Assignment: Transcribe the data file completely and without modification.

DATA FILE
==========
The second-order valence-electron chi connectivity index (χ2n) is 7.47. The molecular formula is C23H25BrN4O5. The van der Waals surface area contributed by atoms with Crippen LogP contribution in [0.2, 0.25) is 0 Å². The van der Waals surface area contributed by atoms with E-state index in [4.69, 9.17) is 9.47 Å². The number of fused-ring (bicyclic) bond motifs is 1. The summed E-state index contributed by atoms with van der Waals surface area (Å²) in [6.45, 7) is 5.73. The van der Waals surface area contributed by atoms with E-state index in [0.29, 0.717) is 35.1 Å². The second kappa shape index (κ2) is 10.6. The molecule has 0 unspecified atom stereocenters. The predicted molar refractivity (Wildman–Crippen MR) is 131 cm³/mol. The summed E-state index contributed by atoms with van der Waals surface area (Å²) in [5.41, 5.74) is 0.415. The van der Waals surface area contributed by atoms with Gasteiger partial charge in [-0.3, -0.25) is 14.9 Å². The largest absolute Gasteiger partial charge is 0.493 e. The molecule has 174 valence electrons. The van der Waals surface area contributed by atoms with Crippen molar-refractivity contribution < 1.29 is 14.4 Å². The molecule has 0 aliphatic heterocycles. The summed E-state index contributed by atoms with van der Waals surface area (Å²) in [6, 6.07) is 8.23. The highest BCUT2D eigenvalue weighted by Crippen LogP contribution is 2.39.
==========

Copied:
The second-order valence-electron chi connectivity index (χ2n) is 7.47. The molecular formula is C23H25BrN4O5. The van der Waals surface area contributed by atoms with Crippen LogP contribution in [0.2, 0.25) is 0 Å². The van der Waals surface area contributed by atoms with E-state index in [4.69, 9.17) is 9.47 Å². The number of fused-ring (bicyclic) bond motifs is 1. The summed E-state index contributed by atoms with van der Waals surface area (Å²) in [6.45, 7) is 5.73. The van der Waals surface area contributed by atoms with E-state index in [0.29, 0.717) is 35.1 Å². The second kappa shape index (κ2) is 10.6. The molecule has 0 unspecified atom stereocenters. The predicted molar refractivity (Wildman–Crippen MR) is 131 cm³/mol. The summed E-state index contributed by atoms with van der Waals surface area (Å²) in [5.41, 5.74) is 0.415. The van der Waals surface area contributed by atoms with Gasteiger partial charge in [-0.3, -0.25) is 14.9 Å². The largest absolute Gasteiger partial charge is 0.493 e. The molecule has 174 valence electrons. The van der Waals surface area contributed by atoms with Crippen molar-refractivity contribution < 1.29 is 14.4 Å². The molecule has 0 aliphatic heterocycles. The summed E-state index contributed by atoms with van der Waals surface area (Å²) in [6, 6.07) is 8.23. The highest BCUT2D eigenvalue weighted by Crippen LogP contribution is 2.39.